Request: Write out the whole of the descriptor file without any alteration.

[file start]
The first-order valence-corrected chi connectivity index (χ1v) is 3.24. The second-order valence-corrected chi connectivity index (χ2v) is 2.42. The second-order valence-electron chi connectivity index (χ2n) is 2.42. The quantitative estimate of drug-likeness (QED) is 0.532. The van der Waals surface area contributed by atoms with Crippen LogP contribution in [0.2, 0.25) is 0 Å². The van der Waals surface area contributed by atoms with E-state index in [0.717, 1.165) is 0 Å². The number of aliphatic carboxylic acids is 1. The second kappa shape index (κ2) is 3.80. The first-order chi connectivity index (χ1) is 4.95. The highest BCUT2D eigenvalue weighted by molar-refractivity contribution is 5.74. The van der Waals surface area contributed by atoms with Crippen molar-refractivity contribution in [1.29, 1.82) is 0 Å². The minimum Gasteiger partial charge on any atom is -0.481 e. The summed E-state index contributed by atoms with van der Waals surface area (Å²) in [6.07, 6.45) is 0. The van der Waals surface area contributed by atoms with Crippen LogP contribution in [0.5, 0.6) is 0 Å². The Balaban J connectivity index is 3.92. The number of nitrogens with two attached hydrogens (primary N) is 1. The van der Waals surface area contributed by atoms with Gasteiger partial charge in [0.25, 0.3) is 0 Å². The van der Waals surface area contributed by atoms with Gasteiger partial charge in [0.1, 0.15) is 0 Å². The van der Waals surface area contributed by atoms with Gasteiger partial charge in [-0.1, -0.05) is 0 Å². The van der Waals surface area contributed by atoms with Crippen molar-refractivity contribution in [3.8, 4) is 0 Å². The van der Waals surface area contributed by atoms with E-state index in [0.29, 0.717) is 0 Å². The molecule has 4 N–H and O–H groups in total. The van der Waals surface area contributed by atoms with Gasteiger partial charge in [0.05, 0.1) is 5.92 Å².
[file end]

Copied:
The first-order valence-corrected chi connectivity index (χ1v) is 3.24. The second-order valence-corrected chi connectivity index (χ2v) is 2.42. The second-order valence-electron chi connectivity index (χ2n) is 2.42. The quantitative estimate of drug-likeness (QED) is 0.532. The van der Waals surface area contributed by atoms with Crippen LogP contribution in [0.2, 0.25) is 0 Å². The van der Waals surface area contributed by atoms with E-state index in [0.717, 1.165) is 0 Å². The number of aliphatic carboxylic acids is 1. The second kappa shape index (κ2) is 3.80. The first-order chi connectivity index (χ1) is 4.95. The highest BCUT2D eigenvalue weighted by molar-refractivity contribution is 5.74. The van der Waals surface area contributed by atoms with Crippen molar-refractivity contribution in [1.29, 1.82) is 0 Å². The minimum Gasteiger partial charge on any atom is -0.481 e. The summed E-state index contributed by atoms with van der Waals surface area (Å²) in [6.07, 6.45) is 0. The van der Waals surface area contributed by atoms with Crippen LogP contribution in [0.5, 0.6) is 0 Å². The Balaban J connectivity index is 3.92. The number of nitrogens with two attached hydrogens (primary N) is 1. The van der Waals surface area contributed by atoms with Gasteiger partial charge in [0.25, 0.3) is 0 Å². The van der Waals surface area contributed by atoms with Gasteiger partial charge in [0.1, 0.15) is 0 Å². The van der Waals surface area contributed by atoms with Gasteiger partial charge in [-0.1, -0.05) is 0 Å². The van der Waals surface area contributed by atoms with Crippen molar-refractivity contribution in [3.8, 4) is 0 Å². The van der Waals surface area contributed by atoms with E-state index in [0.29, 0.717) is 0 Å². The molecule has 4 N–H and O–H groups in total. The van der Waals surface area contributed by atoms with Gasteiger partial charge in [0.05, 0.1) is 5.92 Å².